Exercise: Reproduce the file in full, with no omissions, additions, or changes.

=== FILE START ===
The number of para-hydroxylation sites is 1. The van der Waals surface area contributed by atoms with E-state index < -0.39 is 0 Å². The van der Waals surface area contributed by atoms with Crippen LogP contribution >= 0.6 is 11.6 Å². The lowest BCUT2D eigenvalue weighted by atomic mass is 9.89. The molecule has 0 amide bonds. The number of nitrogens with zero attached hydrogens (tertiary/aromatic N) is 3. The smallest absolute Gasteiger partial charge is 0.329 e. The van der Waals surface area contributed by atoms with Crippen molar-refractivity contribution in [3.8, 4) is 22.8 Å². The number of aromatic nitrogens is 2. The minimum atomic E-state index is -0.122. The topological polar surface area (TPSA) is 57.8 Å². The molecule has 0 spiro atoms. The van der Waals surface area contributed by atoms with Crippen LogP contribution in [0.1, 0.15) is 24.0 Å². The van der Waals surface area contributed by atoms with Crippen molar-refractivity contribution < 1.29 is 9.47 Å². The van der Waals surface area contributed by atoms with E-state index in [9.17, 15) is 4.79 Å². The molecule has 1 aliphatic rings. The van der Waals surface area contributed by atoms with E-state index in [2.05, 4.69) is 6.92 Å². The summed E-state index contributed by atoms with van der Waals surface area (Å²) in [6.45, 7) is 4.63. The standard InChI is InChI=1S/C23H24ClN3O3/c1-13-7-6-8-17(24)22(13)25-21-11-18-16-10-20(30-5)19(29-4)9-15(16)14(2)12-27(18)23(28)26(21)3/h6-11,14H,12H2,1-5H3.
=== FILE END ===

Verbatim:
The number of para-hydroxylation sites is 1. The van der Waals surface area contributed by atoms with E-state index < -0.39 is 0 Å². The van der Waals surface area contributed by atoms with Crippen LogP contribution >= 0.6 is 11.6 Å². The lowest BCUT2D eigenvalue weighted by atomic mass is 9.89. The molecule has 0 amide bonds. The number of nitrogens with zero attached hydrogens (tertiary/aromatic N) is 3. The smallest absolute Gasteiger partial charge is 0.329 e. The van der Waals surface area contributed by atoms with Crippen molar-refractivity contribution in [3.8, 4) is 22.8 Å². The number of aromatic nitrogens is 2. The minimum atomic E-state index is -0.122. The topological polar surface area (TPSA) is 57.8 Å². The molecule has 0 spiro atoms. The van der Waals surface area contributed by atoms with Crippen LogP contribution in [0.1, 0.15) is 24.0 Å². The van der Waals surface area contributed by atoms with Crippen molar-refractivity contribution < 1.29 is 9.47 Å². The van der Waals surface area contributed by atoms with E-state index in [9.17, 15) is 4.79 Å². The molecule has 1 aliphatic rings. The van der Waals surface area contributed by atoms with E-state index in [2.05, 4.69) is 6.92 Å². The summed E-state index contributed by atoms with van der Waals surface area (Å²) in [6.45, 7) is 4.63. The standard InChI is InChI=1S/C23H24ClN3O3/c1-13-7-6-8-17(24)22(13)25-21-11-18-16-10-20(30-5)19(29-4)9-15(16)14(2)12-27(18)23(28)26(21)3/h6-11,14H,12H2,1-5H3.